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Monthly Market Monitor - July 2011

Market Indices1JulyYear-to-Date
S&P 500-2.03%+3.87%
MSCI EAFE-1.57%+3.69%
MSCI Emerging Markets-0.38%+0.65%
Barclays U.S. Aggregate Bond+1.59%+4.35%
Barclays Municipal+1.02%+5.48%
Barclays US Corporate High Yield+1.16%+6.19%



July was a very challenging month for the equity markets, particularly in US and Europe, as worries over US and Greek sovereign debt issues weighed heavily on the markets and concerns about the global economic recovery persisted. In the US, fears that Congress might fail to reach a deal that would raise the debt ceiling before August 2nd had only begun to subside by the last trading day of the month. Investors also feared that even if a deal were reached, it may not be enough to preclude a downgrade by S&P, who, on 7/15, put US sovereign debt on CreditWatch with negative implications. Yet, fixed income markets were the winners for this past month. Despite a weak labor market, reduced liquidity from the end of QE2 and political uncertainty over the debt ceiling and fiscal reform discussions in the US, the US Aggregate, Municipal, and US Corporate High Yield fixed income indices were all up over 100bps for the month and overtook the S&P 500, EAFE and Emerging Market equity indices for the year to date. The Greece austerity vote passed on 6/29, but many feel the measures do not go far enough, and questions about the future of the Eurozone remained unanswered through July.

In the US, reported 2Q GDP came in worse than expected at a seasonally adjusted annualized rate of 1.3%, and a surprising downward revision of the 1Q GDP growth rate to 0.4% from 1.9% caused further concern over the US recovery. Disappointing economic numbers and an unemployment number that rose to 9.2% from 9.1% at the end of the second quarter, along with great uncertainty regarding the intense partisan debate in Washington over the raising of the debt ceiling and budget reforms kept many investors on the sidelines. The broad based S&P 500 declined -2.03% for the month, and at 1,292, the index finished near its 200-day moving average of 1,280. However, despite a wave of negative news throughout the month, global indicators are not showing signs of recession, and corporate earnings remain strong. While early in the reporting season, a large portion of companies have beaten their earnings per share estimates.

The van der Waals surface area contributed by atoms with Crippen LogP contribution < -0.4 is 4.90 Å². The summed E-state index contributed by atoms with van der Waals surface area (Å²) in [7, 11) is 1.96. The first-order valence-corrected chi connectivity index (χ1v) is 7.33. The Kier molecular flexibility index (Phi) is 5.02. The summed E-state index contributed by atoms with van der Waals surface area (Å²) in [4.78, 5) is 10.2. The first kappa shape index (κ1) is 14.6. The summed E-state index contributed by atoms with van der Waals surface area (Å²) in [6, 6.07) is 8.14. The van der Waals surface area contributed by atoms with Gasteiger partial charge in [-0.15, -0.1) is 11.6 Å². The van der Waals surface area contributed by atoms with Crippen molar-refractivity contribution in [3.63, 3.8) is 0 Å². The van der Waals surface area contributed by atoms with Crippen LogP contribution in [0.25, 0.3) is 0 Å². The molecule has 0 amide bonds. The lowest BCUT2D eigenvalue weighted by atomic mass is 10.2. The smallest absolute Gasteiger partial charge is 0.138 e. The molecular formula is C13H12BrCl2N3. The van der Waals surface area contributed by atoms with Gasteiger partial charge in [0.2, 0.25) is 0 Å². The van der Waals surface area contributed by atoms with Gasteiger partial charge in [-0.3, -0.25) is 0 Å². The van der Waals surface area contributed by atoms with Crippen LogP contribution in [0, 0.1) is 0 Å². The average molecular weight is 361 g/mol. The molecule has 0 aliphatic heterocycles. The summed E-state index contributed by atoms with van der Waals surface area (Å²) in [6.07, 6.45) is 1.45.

In US GIC sector performance, Industrials saw the greatest decline of -6.6% followed closely by Telecommunications, down -6.3%. Financials and Healthcare were also both down for the month, returning -3.5%. The two sector winners for the month were Technology, up +2.4%, and Energy, up +1.8%. Small companies were outpaced by large caps and Treasuries as investors fled to quality and safety amid market turbulence.

Non-US developed equities were down -1.57% for the month of July, as measured by the MSCI EAFE, declining less than the US but offering little solace as concerns in Europe persisted. To curb the risk that a default in Greece might lead to a dramatic selloff of European bonds, banks and the Euro currency, policymakers structured a plan by which Greece would be allowed to default in a manner that would avoid any contagion. Instability in the Middle East continued, and emerging markets were essentially flat, declining slightly by -0.38% as measured by the MSCI Emerging Markets index.

Core investment-grade US bonds, as measured by the Barclays US Aggregate Bond index, posted a gain of +1.57% in July, reversing a negative dip in June and finishing up +4.35% YTD.

Municipal returned +1.02% for the month, as measured by Barclays Municipal Index, extending the three-month positive uptrend we saw in the second quarter and finishing up +5.48% YTD. The Barclays US Corporate High Yield Index gained +1.16% in July, finishing up +6.19% YTD.

  1. Morningstar Direct

This information is compiled by Cetera Financial Group. No independent analysis has been performed and the material should not be construed as investment advice. Investment decisions should not be based on this material since the information contained here is a singular update, and prudent investment decisions require the analysis of a much broader collection of facts and context. All information is believed to be from reliable sources; however, we make no representation as to its completeness or accuracy.

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